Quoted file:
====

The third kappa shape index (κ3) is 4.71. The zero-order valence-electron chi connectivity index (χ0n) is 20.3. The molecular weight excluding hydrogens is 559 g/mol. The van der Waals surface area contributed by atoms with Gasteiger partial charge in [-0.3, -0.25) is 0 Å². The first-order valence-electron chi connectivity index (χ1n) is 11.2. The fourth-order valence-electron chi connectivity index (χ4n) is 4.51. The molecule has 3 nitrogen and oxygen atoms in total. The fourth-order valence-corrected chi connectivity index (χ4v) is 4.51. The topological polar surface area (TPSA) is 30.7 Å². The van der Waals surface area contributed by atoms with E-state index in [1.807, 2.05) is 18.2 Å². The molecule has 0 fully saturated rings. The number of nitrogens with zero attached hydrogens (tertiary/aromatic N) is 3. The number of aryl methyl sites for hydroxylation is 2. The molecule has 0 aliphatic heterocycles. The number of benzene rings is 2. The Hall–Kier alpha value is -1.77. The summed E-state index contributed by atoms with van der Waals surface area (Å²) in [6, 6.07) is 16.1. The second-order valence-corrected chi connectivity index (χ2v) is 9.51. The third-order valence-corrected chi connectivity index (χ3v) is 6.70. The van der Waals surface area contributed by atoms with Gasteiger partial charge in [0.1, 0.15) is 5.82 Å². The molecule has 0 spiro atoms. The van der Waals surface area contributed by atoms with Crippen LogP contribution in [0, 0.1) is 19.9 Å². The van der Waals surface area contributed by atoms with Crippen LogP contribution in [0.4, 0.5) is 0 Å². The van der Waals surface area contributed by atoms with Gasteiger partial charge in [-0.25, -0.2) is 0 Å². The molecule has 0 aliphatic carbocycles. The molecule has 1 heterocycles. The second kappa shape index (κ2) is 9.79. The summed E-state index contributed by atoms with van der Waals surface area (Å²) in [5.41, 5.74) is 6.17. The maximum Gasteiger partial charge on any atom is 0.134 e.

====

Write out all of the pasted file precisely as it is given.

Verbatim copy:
The third kappa shape index (κ3) is 4.71. The zero-order valence-electron chi connectivity index (χ0n) is 20.3. The molecular weight excluding hydrogens is 559 g/mol. The van der Waals surface area contributed by atoms with Gasteiger partial charge in [-0.3, -0.25) is 0 Å². The first-order valence-electron chi connectivity index (χ1n) is 11.2. The fourth-order valence-electron chi connectivity index (χ4n) is 4.51. The molecule has 3 nitrogen and oxygen atoms in total. The fourth-order valence-corrected chi connectivity index (χ4v) is 4.51. The topological polar surface area (TPSA) is 30.7 Å². The van der Waals surface area contributed by atoms with E-state index in [1.807, 2.05) is 18.2 Å². The molecule has 0 fully saturated rings. The number of nitrogens with zero attached hydrogens (tertiary/aromatic N) is 3. The number of aryl methyl sites for hydroxylation is 2. The molecule has 0 aliphatic heterocycles. The number of benzene rings is 2. The Hall–Kier alpha value is -1.77. The summed E-state index contributed by atoms with van der Waals surface area (Å²) in [6, 6.07) is 16.1. The second-order valence-corrected chi connectivity index (χ2v) is 9.51. The third-order valence-corrected chi connectivity index (χ3v) is 6.70. The van der Waals surface area contributed by atoms with Gasteiger partial charge in [0.1, 0.15) is 5.82 Å². The molecule has 0 spiro atoms. The van der Waals surface area contributed by atoms with Crippen LogP contribution in [0, 0.1) is 19.9 Å². The van der Waals surface area contributed by atoms with Crippen LogP contribution in [0.4, 0.5) is 0 Å². The van der Waals surface area contributed by atoms with Gasteiger partial charge in [-0.25, -0.2) is 0 Å². The molecule has 0 aliphatic carbocycles. The molecule has 1 heterocycles. The second kappa shape index (κ2) is 9.79. The summed E-state index contributed by atoms with van der Waals surface area (Å²) in [5.41, 5.74) is 6.17. The maximum Gasteiger partial charge on any atom is 0.134 e.